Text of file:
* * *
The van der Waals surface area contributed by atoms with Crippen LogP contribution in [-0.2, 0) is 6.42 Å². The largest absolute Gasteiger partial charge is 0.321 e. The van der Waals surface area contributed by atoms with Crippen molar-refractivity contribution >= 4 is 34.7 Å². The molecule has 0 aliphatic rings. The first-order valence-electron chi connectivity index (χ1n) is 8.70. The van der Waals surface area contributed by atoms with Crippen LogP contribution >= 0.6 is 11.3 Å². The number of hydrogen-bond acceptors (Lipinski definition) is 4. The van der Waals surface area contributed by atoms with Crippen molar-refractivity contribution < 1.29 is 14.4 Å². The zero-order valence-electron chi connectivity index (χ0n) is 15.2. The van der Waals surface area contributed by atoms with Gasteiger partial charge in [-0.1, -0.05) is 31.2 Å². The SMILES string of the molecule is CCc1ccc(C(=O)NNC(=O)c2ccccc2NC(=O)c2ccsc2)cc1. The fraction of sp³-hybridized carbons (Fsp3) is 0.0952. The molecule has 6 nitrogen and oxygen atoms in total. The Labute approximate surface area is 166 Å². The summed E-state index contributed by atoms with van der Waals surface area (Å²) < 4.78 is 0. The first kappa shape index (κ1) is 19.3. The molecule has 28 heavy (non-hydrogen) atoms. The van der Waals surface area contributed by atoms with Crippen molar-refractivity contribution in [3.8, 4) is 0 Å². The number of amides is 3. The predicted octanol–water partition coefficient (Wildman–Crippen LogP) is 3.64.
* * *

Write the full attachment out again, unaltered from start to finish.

The van der Waals surface area contributed by atoms with Crippen LogP contribution in [-0.2, 0) is 6.42 Å². The largest absolute Gasteiger partial charge is 0.321 e. The van der Waals surface area contributed by atoms with Crippen molar-refractivity contribution >= 4 is 34.7 Å². The molecule has 0 aliphatic rings. The first-order valence-electron chi connectivity index (χ1n) is 8.70. The van der Waals surface area contributed by atoms with Crippen LogP contribution >= 0.6 is 11.3 Å². The number of hydrogen-bond acceptors (Lipinski definition) is 4. The van der Waals surface area contributed by atoms with Crippen molar-refractivity contribution < 1.29 is 14.4 Å². The zero-order valence-electron chi connectivity index (χ0n) is 15.2. The van der Waals surface area contributed by atoms with Gasteiger partial charge in [-0.1, -0.05) is 31.2 Å². The SMILES string of the molecule is CCc1ccc(C(=O)NNC(=O)c2ccccc2NC(=O)c2ccsc2)cc1. The fraction of sp³-hybridized carbons (Fsp3) is 0.0952. The molecule has 6 nitrogen and oxygen atoms in total. The Labute approximate surface area is 166 Å². The summed E-state index contributed by atoms with van der Waals surface area (Å²) < 4.78 is 0. The first kappa shape index (κ1) is 19.3. The molecule has 28 heavy (non-hydrogen) atoms. The van der Waals surface area contributed by atoms with Crippen molar-refractivity contribution in [3.8, 4) is 0 Å². The number of amides is 3. The predicted octanol–water partition coefficient (Wildman–Crippen LogP) is 3.64.